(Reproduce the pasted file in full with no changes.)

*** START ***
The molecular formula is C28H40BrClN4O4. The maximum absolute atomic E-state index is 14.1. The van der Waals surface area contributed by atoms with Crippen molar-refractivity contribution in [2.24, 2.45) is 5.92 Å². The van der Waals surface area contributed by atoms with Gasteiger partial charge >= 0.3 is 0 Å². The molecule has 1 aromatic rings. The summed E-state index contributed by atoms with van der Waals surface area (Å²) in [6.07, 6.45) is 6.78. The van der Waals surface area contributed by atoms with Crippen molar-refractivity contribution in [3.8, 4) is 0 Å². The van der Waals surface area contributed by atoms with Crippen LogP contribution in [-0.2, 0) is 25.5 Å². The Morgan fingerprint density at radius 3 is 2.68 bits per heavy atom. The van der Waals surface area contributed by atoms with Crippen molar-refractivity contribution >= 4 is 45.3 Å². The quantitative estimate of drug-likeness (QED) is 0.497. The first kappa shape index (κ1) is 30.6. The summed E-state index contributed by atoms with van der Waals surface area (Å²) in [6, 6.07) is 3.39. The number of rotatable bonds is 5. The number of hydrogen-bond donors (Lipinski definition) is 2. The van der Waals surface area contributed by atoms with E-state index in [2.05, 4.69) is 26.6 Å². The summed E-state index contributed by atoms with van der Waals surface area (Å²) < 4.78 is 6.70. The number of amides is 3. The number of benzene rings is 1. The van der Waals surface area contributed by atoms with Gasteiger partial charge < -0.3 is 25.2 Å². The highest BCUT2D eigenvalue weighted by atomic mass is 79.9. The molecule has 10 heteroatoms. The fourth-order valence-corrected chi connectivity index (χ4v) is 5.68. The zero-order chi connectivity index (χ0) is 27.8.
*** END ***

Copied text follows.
The molecular formula is C28H40BrClN4O4. The maximum absolute atomic E-state index is 14.1. The van der Waals surface area contributed by atoms with Crippen molar-refractivity contribution in [2.24, 2.45) is 5.92 Å². The van der Waals surface area contributed by atoms with Gasteiger partial charge >= 0.3 is 0 Å². The molecule has 1 aromatic rings. The summed E-state index contributed by atoms with van der Waals surface area (Å²) in [6.07, 6.45) is 6.78. The van der Waals surface area contributed by atoms with Crippen molar-refractivity contribution in [3.8, 4) is 0 Å². The van der Waals surface area contributed by atoms with Crippen LogP contribution in [-0.2, 0) is 25.5 Å². The Morgan fingerprint density at radius 3 is 2.68 bits per heavy atom. The van der Waals surface area contributed by atoms with Crippen molar-refractivity contribution >= 4 is 45.3 Å². The quantitative estimate of drug-likeness (QED) is 0.497. The first kappa shape index (κ1) is 30.6. The summed E-state index contributed by atoms with van der Waals surface area (Å²) in [6, 6.07) is 3.39. The number of rotatable bonds is 5. The number of hydrogen-bond donors (Lipinski definition) is 2. The van der Waals surface area contributed by atoms with E-state index in [2.05, 4.69) is 26.6 Å². The summed E-state index contributed by atoms with van der Waals surface area (Å²) < 4.78 is 6.70. The number of amides is 3. The number of benzene rings is 1. The van der Waals surface area contributed by atoms with Gasteiger partial charge < -0.3 is 25.2 Å². The highest BCUT2D eigenvalue weighted by atomic mass is 79.9. The molecule has 10 heteroatoms. The fourth-order valence-corrected chi connectivity index (χ4v) is 5.68. The zero-order chi connectivity index (χ0) is 27.8.